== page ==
What to Expect During A C-Section Delivery

New Born Bed Warmer in ORA C-Section is a major surgery and can be very scary for most moms, it was for me.  I was terrified when the ultrasound technician discovered that my son was breech.  My doctor order an ultrasound to check my amniotic fluid levels once I reached 40 weeks because with my oldest son, my fluid levels dropped after I was full term.  When I saw his head in my ribs during the ultrasound, I immediately knew that I would have to deliver him by c-section.  After a discussion with my doctor, she explained that they could attempt to turn him via manual inversion with an epidural but that I would have a high risk of bleeding, since my placenta attached itself to top of my stomach instead of its normal spot behind the baby.  I felt that my best option was to proceed with a c-section for safety reasons, even though I was very disappointed that I wouldn’t have the delivery that I had been planning for months.

Disclosure:  This is post is for informational purposes only.  All opinions in this post are based upon my own experience.

Try to Relax and Rest as Much as You Can Before Your Scheduled C-Section

After leaving my doctor’s appointment, I headed to the hospital to have pre-op blood work done.  I was very nervous and excited at the same time.  I was able to get all the last minute things done before I had to head to the hospital.  I was happy to know that I was coming home with a baby and that I no longer would be a miserable pregnant lady in a few days.  If you have a c-section scheduled, try to relax as best as you can and try to rest as much as you can.  Once your baby is here, you will be busy taking care of a newborn and nurses will bother you in the hospital every few hours checking on you and the baby.

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2 responses to “What to Expect During A C-Section Delivery”

  1. Elizabeth McGeee Avatar

    Hi Christy,

    Your C-Section was so similar to mine with the exception of the spinal. I had an epidural which they did in my room before going to the OR. Epidural is a continuous flow of anesthesia vs. a spinal that works only so long, so administering it in the OR makes sense.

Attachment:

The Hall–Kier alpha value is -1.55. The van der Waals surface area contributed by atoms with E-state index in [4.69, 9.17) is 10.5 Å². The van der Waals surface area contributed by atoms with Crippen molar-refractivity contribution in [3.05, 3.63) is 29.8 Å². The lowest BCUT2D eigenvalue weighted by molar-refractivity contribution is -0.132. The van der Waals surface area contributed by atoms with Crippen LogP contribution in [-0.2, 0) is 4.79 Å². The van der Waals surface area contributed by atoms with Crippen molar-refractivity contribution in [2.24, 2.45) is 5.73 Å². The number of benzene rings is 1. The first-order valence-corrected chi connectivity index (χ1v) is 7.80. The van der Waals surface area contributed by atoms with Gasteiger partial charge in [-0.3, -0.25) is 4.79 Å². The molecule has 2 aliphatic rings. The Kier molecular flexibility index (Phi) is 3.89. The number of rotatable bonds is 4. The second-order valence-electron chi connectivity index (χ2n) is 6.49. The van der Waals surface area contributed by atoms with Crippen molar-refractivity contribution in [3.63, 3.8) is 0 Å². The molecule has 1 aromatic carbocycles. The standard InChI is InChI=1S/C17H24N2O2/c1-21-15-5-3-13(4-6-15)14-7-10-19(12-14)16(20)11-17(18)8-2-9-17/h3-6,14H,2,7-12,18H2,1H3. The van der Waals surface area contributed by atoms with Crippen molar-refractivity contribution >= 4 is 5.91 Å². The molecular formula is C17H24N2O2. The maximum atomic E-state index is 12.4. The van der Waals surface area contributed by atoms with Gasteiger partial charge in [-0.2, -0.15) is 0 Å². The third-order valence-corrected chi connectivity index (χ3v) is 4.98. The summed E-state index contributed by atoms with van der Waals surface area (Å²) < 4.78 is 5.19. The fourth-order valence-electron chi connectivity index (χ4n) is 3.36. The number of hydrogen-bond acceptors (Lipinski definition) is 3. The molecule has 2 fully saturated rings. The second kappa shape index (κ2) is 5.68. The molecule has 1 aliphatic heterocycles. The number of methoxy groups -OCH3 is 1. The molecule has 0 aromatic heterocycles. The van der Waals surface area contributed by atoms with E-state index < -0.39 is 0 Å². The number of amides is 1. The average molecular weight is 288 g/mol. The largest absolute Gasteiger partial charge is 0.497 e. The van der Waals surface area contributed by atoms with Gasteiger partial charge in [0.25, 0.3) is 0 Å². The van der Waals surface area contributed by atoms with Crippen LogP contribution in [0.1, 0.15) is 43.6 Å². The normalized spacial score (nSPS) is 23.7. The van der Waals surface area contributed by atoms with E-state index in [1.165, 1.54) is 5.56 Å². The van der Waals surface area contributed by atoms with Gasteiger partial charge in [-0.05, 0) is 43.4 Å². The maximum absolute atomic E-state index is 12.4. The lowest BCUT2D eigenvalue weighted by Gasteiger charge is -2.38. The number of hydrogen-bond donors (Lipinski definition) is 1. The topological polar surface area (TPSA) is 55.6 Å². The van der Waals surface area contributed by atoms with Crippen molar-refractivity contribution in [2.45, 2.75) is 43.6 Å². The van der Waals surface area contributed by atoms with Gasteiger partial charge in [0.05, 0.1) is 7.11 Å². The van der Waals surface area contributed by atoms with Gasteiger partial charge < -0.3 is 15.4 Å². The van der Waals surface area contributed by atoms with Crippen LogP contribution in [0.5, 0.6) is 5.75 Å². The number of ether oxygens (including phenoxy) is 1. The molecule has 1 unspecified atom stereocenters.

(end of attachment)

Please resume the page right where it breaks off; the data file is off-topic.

Anyway, it’s good for women to hear our stories because the point is to know what to expect. I didn’t know what to expect when I had my first C-Section and there’s definitely an element of fear with the unknown, so post like these help a lot.


    1. Christy Avatar

      Thank you for sharing your experience too. I know that I looked for information online about c-sections when I got the devastating news that I was going to have to have one, I was unable to find very much information on what to expect. I wanted to share this information so that women could understand and know what they should expect.

      I was also fearful because I didn’t really know what to expect even though my own mom had several c-sections. My older kids were born vaginally so when my youngest decided to turn breech I knew right away that I would have to have a c-section if he didn’t turn by the time I had to report to the hospital.

      My doctor did offer to try to turn using a special technique with an epidural. At the time, I felt that it was best to go for the c-section because I had an anterior placenta and the risk for rupturing the placenta was much higher. I didn’t want to risk it.

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